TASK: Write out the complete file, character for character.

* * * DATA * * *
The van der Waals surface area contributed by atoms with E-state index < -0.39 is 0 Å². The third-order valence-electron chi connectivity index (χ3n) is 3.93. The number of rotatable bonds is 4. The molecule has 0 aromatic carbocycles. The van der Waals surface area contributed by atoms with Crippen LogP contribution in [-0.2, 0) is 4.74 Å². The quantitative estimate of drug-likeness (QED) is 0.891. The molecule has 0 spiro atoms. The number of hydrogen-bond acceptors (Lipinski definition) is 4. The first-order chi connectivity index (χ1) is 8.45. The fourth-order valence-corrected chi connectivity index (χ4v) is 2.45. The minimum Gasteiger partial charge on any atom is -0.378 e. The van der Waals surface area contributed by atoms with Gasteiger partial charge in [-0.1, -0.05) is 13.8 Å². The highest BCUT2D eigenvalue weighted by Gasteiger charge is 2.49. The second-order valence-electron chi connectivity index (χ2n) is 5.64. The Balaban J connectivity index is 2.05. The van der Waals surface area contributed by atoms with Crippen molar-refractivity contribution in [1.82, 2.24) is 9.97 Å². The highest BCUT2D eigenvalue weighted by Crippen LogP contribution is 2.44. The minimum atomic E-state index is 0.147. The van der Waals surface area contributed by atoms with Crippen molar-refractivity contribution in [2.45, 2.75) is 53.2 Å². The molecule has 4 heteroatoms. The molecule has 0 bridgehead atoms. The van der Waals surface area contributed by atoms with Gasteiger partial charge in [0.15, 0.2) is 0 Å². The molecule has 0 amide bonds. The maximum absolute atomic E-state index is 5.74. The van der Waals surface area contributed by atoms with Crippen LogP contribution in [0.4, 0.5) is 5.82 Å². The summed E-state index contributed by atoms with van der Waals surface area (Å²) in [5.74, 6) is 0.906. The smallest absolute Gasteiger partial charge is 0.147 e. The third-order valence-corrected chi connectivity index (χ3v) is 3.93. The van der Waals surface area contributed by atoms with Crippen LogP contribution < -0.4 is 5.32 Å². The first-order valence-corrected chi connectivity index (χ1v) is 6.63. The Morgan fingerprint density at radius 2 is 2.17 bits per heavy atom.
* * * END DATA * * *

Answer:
The van der Waals surface area contributed by atoms with E-state index < -0.39 is 0 Å². The third-order valence-electron chi connectivity index (χ3n) is 3.93. The number of rotatable bonds is 4. The molecule has 0 aromatic carbocycles. The van der Waals surface area contributed by atoms with Crippen LogP contribution in [-0.2, 0) is 4.74 Å². The quantitative estimate of drug-likeness (QED) is 0.891. The molecule has 0 spiro atoms. The number of hydrogen-bond acceptors (Lipinski definition) is 4. The first-order chi connectivity index (χ1) is 8.45. The fourth-order valence-corrected chi connectivity index (χ4v) is 2.45. The minimum Gasteiger partial charge on any atom is -0.378 e. The van der Waals surface area contributed by atoms with Gasteiger partial charge in [-0.1, -0.05) is 13.8 Å². The highest BCUT2D eigenvalue weighted by Gasteiger charge is 2.49. The second-order valence-electron chi connectivity index (χ2n) is 5.64. The Balaban J connectivity index is 2.05. The van der Waals surface area contributed by atoms with Crippen molar-refractivity contribution in [1.82, 2.24) is 9.97 Å². The highest BCUT2D eigenvalue weighted by Crippen LogP contribution is 2.44. The minimum atomic E-state index is 0.147. The van der Waals surface area contributed by atoms with Crippen molar-refractivity contribution in [2.45, 2.75) is 53.2 Å². The molecule has 4 heteroatoms. The molecule has 0 bridgehead atoms. The van der Waals surface area contributed by atoms with Gasteiger partial charge in [0.15, 0.2) is 0 Å². The molecule has 0 amide bonds. The maximum absolute atomic E-state index is 5.74. The van der Waals surface area contributed by atoms with Crippen LogP contribution in [0.4, 0.5) is 5.82 Å². The summed E-state index contributed by atoms with van der Waals surface area (Å²) in [5.74, 6) is 0.906. The smallest absolute Gasteiger partial charge is 0.147 e. The third-order valence-corrected chi connectivity index (χ3v) is 3.93. The van der Waals surface area contributed by atoms with Crippen LogP contribution < -0.4 is 5.32 Å². The first-order valence-corrected chi connectivity index (χ1v) is 6.63. The Morgan fingerprint density at radius 2 is 2.17 bits per heavy atom.